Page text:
Several other conditions have been associated with PXS. An association with sensorineural hearing loss was shown in a study that compared auditory function in PXS patients with age-matched controls.13 The study examined both frequency range and threshold sensitivities. In contrast, the suggested association between PXS and Alzheimer’s disease has been discounted by a number of studies. Interest in this potential linkage stemmed from a desire to identify reliable predictive markers for the degenerative neurological disorder, but several studies have established that no linkage between the two disorders exists.6,7 Interestingly, a recent report suggested that deposition of β-amyloid in the lens may be the first reliable test for AD.14
The association of PXS with connective tissue dysregulation in the eye suggests that it may exert similar effects in other tissues, but for obvious reasons these effects are more readily identifiable in the setting of the anterior segment. Case studies have suggested associations between PXS and skin disorders, pulmonary disease and additional renal conditions. Progress in identifying the genetic loci for PXS is likely to advance investigations into these and other systemic diseases.15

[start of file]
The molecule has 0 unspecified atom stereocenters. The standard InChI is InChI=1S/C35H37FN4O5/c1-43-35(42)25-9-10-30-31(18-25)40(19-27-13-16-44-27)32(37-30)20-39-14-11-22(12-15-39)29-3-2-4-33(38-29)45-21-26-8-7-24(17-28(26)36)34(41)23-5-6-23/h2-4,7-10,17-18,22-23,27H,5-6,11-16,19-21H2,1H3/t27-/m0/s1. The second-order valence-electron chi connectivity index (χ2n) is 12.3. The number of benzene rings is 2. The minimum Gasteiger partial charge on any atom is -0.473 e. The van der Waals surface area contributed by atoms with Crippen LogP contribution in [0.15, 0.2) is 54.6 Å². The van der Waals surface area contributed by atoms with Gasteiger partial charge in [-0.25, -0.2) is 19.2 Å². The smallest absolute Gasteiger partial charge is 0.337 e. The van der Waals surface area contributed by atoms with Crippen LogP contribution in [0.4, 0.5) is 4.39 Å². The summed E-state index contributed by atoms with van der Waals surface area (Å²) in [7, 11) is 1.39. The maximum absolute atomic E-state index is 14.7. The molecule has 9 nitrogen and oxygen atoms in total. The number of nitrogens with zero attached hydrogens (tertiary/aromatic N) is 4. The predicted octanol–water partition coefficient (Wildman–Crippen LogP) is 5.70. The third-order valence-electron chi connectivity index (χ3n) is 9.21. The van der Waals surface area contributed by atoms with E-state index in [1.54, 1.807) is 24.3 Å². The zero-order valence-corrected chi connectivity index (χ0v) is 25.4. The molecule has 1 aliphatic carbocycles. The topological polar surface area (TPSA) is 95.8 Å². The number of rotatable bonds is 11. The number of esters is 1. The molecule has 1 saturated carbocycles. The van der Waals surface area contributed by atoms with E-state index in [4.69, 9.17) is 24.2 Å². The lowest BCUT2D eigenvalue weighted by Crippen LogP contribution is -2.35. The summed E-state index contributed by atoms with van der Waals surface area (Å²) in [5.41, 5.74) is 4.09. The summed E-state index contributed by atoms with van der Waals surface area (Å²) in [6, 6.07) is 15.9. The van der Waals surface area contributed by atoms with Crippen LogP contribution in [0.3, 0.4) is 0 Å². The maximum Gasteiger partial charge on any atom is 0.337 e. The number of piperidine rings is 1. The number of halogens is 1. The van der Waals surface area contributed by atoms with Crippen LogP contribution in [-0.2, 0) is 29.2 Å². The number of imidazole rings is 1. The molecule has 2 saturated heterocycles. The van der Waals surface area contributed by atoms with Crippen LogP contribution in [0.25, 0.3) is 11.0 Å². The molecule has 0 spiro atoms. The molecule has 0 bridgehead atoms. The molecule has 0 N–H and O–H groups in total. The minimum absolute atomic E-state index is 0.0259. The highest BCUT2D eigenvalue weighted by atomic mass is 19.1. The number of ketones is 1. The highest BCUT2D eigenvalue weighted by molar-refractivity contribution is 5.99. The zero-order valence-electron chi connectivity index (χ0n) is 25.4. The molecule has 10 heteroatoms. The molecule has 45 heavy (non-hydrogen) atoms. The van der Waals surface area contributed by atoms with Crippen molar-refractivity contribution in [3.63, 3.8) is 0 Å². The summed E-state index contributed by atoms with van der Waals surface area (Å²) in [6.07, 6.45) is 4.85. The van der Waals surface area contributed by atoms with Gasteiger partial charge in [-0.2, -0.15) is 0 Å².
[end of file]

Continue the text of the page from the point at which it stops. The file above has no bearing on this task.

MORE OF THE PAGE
Genetics of PXS and Glaucoma
Most of the genes linked to PXS have been identified with genome-wide association studies.16,17
One of the first such genes encodes one member of a ubiquitous family of enzymes involved in connective tissue metabolism, the lysyl oxidases. The LOXL1 gene product induces crosslinks between different sites on extracellular matrix proteins, and it’s thought that polymorphisms in the gene associated with PXS encode an altered enzyme resulting in too many crosslinks or inappropriate crosslinks, and ultimately a brittle, more easily damaged matrix.